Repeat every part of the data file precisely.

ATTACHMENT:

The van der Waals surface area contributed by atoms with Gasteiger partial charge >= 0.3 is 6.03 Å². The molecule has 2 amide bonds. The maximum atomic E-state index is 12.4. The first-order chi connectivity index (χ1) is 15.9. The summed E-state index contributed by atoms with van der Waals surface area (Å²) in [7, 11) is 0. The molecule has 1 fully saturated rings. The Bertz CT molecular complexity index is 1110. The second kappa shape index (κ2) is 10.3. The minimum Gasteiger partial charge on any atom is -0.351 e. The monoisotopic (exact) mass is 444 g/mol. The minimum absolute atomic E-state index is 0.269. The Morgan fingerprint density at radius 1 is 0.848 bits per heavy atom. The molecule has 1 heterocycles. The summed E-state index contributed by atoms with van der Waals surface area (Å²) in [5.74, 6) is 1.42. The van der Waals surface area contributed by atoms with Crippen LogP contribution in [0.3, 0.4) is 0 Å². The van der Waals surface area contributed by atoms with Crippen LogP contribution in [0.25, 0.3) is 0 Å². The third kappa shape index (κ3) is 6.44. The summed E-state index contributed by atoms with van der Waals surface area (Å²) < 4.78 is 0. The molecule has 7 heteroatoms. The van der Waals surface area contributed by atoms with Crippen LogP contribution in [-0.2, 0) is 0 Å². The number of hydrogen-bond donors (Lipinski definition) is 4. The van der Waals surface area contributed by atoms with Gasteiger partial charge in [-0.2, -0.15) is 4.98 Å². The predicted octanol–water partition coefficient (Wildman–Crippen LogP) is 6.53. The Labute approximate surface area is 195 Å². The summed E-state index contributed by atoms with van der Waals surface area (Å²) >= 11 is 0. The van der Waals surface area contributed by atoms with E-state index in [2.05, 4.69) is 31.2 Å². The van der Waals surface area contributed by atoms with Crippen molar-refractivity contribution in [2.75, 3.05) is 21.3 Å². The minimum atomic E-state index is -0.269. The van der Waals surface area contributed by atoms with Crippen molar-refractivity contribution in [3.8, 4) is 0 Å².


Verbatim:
The van der Waals surface area contributed by atoms with Gasteiger partial charge >= 0.3 is 6.03 Å². The molecule has 2 amide bonds. The maximum atomic E-state index is 12.4. The first-order chi connectivity index (χ1) is 15.9. The summed E-state index contributed by atoms with van der Waals surface area (Å²) in [7, 11) is 0. The molecule has 1 fully saturated rings. The Bertz CT molecular complexity index is 1110. The second kappa shape index (κ2) is 10.3. The minimum Gasteiger partial charge on any atom is -0.351 e. The monoisotopic (exact) mass is 444 g/mol. The minimum absolute atomic E-state index is 0.269. The Morgan fingerprint density at radius 1 is 0.848 bits per heavy atom. The molecule has 1 heterocycles. The summed E-state index contributed by atoms with van der Waals surface area (Å²) in [5.74, 6) is 1.42. The van der Waals surface area contributed by atoms with Crippen LogP contribution in [0.3, 0.4) is 0 Å². The van der Waals surface area contributed by atoms with Crippen LogP contribution in [0.25, 0.3) is 0 Å². The third kappa shape index (κ3) is 6.44. The summed E-state index contributed by atoms with van der Waals surface area (Å²) < 4.78 is 0. The molecule has 7 heteroatoms. The van der Waals surface area contributed by atoms with Crippen LogP contribution in [-0.2, 0) is 0 Å². The number of hydrogen-bond donors (Lipinski definition) is 4. The van der Waals surface area contributed by atoms with Gasteiger partial charge in [-0.2, -0.15) is 4.98 Å². The predicted octanol–water partition coefficient (Wildman–Crippen LogP) is 6.53. The Labute approximate surface area is 195 Å². The summed E-state index contributed by atoms with van der Waals surface area (Å²) >= 11 is 0. The van der Waals surface area contributed by atoms with E-state index in [2.05, 4.69) is 31.2 Å². The van der Waals surface area contributed by atoms with Crippen molar-refractivity contribution in [2.75, 3.05) is 21.3 Å². The minimum atomic E-state index is -0.269. The van der Waals surface area contributed by atoms with Crippen molar-refractivity contribution in [3.8, 4) is 0 Å².